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Students see appeals court in action
By CHRIS COLLINS
Of the Baker City Herald
Baker High School students got a firsthand look at Oregon's legal system when three Oregon Court of Appeals judges visited the school Tuesday.
Rick T. Haselton, presiding judge, Virginia L. Linder and Robert D. Wollheim heard appeals arguments in three cases, including one from Union County decided by Baker County Circuit Court Judge Greg Baxter. The Court of Appeals panel convened in the BHS Auditorium before the entire student body.
Seniors Nathan Defrees, student body president, and Matt Hensley, vice president, said they appreciated the opportunity to see the Appeals Court in action. Both have represented BHS in mock trial competition.
"I think it's interesting," Hensley said.
"It's a once-in-a-lifetime experience," Defrees added.
Senior Lessa Bailey was interested in the techniques the judges used to question the attorneys to help them better understand the issues.
"I just think it's really cool to have this opportunity to watch," she said. "I like all the Matlock' shows and to see it in real life is really cool."
During the question-and-answer session afterward, the students learned that the judges all first completed seven years of college and worked as attorneys for at least 10 years before being appointed by the governor and then facing election to their positions. They earn $103,000 per year.
But it's the opportunity to serve the state and its residents, and not the money, that draws the judges to their jobs, said Haselton, who grew up in Albany
"Everyone on the Court of Appeals really feels it is a privilege to serve people," he said.
The judges' educations are not limited to academic study, but also include a wide range of life experiences, Haselton said. In relating to their BHS audience, all three said their work histories had included bucking hay bales.
Judge Baxter helped bring the three-judge panel to Baker City after hearing of the opportunity at a meeting he attended earlier this year.
"I told them Baker was the best- looking county around and they said they would come," Baxter said after Tuesday's session.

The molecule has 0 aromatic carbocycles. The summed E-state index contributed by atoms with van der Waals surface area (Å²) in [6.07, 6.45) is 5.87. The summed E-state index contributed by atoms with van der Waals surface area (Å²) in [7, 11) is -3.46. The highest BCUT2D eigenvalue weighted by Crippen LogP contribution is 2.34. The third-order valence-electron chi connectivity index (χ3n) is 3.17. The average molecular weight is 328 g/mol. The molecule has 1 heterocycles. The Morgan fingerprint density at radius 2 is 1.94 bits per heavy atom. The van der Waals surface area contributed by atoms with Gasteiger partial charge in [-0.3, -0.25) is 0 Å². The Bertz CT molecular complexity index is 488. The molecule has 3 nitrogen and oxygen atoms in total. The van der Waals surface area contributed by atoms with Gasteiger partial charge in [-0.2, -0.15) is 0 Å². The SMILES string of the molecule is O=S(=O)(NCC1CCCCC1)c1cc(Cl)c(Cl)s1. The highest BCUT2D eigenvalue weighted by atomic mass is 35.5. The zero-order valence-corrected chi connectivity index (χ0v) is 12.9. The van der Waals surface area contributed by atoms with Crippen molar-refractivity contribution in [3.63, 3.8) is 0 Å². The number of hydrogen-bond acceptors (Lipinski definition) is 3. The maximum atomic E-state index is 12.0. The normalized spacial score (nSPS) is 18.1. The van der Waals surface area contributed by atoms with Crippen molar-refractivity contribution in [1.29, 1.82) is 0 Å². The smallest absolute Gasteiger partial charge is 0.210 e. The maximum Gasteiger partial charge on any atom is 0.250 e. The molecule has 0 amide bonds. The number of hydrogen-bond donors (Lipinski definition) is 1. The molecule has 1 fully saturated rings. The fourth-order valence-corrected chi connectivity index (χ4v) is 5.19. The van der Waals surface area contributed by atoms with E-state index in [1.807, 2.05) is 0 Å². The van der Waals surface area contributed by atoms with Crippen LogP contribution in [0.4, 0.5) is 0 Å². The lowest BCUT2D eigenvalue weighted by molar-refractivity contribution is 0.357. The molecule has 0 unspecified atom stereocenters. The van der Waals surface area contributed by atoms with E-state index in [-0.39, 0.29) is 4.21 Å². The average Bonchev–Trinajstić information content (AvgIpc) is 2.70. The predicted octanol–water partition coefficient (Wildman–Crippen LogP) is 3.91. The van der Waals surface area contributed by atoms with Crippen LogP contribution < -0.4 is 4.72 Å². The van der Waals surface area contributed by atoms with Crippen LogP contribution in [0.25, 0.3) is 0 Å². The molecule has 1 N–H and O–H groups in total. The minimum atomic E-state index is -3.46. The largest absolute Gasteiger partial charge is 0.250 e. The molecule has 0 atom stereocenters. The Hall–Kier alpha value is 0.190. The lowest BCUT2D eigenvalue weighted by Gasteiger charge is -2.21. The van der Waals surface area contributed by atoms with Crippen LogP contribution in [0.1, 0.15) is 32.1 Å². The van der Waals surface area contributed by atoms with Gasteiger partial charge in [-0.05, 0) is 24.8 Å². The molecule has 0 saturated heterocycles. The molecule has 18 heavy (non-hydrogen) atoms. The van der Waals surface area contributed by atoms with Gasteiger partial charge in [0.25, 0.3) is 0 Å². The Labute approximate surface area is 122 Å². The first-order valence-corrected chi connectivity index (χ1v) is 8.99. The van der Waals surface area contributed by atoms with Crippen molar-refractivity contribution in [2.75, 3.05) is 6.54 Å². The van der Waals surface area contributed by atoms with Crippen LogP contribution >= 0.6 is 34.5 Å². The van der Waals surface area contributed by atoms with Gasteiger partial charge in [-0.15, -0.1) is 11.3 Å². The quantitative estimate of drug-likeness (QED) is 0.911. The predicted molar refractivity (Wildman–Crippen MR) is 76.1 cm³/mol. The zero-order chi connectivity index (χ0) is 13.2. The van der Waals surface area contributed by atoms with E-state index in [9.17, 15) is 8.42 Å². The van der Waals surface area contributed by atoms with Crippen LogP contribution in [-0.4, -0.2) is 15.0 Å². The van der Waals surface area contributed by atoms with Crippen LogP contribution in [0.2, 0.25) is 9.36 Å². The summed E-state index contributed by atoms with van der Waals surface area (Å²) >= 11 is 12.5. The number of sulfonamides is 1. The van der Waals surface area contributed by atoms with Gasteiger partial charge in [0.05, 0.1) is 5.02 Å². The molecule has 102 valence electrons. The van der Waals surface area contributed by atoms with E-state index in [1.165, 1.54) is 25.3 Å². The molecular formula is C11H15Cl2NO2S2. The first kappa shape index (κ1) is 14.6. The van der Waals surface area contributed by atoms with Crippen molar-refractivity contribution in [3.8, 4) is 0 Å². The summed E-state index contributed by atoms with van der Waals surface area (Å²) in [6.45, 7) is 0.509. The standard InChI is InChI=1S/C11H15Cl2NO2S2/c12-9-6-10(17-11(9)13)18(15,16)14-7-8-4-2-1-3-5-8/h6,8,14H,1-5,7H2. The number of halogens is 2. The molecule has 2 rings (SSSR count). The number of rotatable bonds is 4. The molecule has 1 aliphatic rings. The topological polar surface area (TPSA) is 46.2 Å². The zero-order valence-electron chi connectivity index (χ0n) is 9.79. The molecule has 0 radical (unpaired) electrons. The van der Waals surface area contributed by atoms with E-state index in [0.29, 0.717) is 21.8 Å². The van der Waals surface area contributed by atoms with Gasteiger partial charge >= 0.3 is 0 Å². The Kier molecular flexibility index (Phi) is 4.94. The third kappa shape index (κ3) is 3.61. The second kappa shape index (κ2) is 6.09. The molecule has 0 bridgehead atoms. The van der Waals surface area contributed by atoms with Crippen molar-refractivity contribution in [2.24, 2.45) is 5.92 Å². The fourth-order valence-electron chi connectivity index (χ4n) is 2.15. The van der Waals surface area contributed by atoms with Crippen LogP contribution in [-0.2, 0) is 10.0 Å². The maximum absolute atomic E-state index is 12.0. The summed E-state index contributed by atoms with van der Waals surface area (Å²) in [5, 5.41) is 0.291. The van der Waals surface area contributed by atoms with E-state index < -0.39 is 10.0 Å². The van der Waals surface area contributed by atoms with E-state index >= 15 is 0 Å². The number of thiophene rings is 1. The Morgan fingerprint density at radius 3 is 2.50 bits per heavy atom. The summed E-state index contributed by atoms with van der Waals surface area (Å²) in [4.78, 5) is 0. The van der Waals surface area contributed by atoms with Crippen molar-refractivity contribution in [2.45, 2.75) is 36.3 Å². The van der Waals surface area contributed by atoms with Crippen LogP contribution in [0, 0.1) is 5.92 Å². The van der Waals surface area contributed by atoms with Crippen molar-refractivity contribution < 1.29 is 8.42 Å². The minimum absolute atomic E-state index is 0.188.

The effort was coordinated by Patti Alexander, BHS assistant principal.
"Judge Baxter called and said the Court of Appeals was interested in bringing this opportunity to Baker High School," she said. "We said great.' This was a great opportunity for our kids to witness the law system up close and personal."
Earl Tarbell of Elgin, who will be 90 next week, also was enthusiastic about the opportunity to watch the appeal of a case in which he was involved argued in Baker City.
"It's a lot better than Salem that's a long ways away," he said.
Tarbell is asking the Court of Appeals to review decisions made in a Union County contract dispute and to dismiss the case. The plaintiffs, Matthew and Molly Bingaman, also seek a review of the decisions and enforcement of their contract with Tarbell for the sale of three parcels of farmland.
Tarbell said he wasn't opposed to having his case argued before a large audience of high school students.
"I think it's a good idea," he said. "It gives them an idea of how things work."
And he was impressed with the attention the students gave the court session.
"I've never seen kids so quiet in all my life," he said afterward.
The other arguments presented Tuesday involved a post-conviction relief in a murder case on the grounds that the petitioner's lawyer was "constitutionally inadequate," and an appeal of a decision by the Adult and Family Services Division to end Temporary Assistance for Needy Families benefits to a family.
The judges will issue their rulings on the cases later after discussing the arguments among themselves, Haselton told the BHS audience.
They will either uphold the earlier court decisions and issue an "affirmance without opinion" or issue a written opinion of their decision, he added. The results will be published and are available online. Copies of the decisions also will be delivered to the school.
Anthony Johnson, BHS social science teacher, said he hoped Tuesday's session would help the students better understand how the court system works.
"And maybe give them an appreciation of the role it plays in government today in resolving disputes that arise between various parties," he said. "I think it's a wonderful experience for them."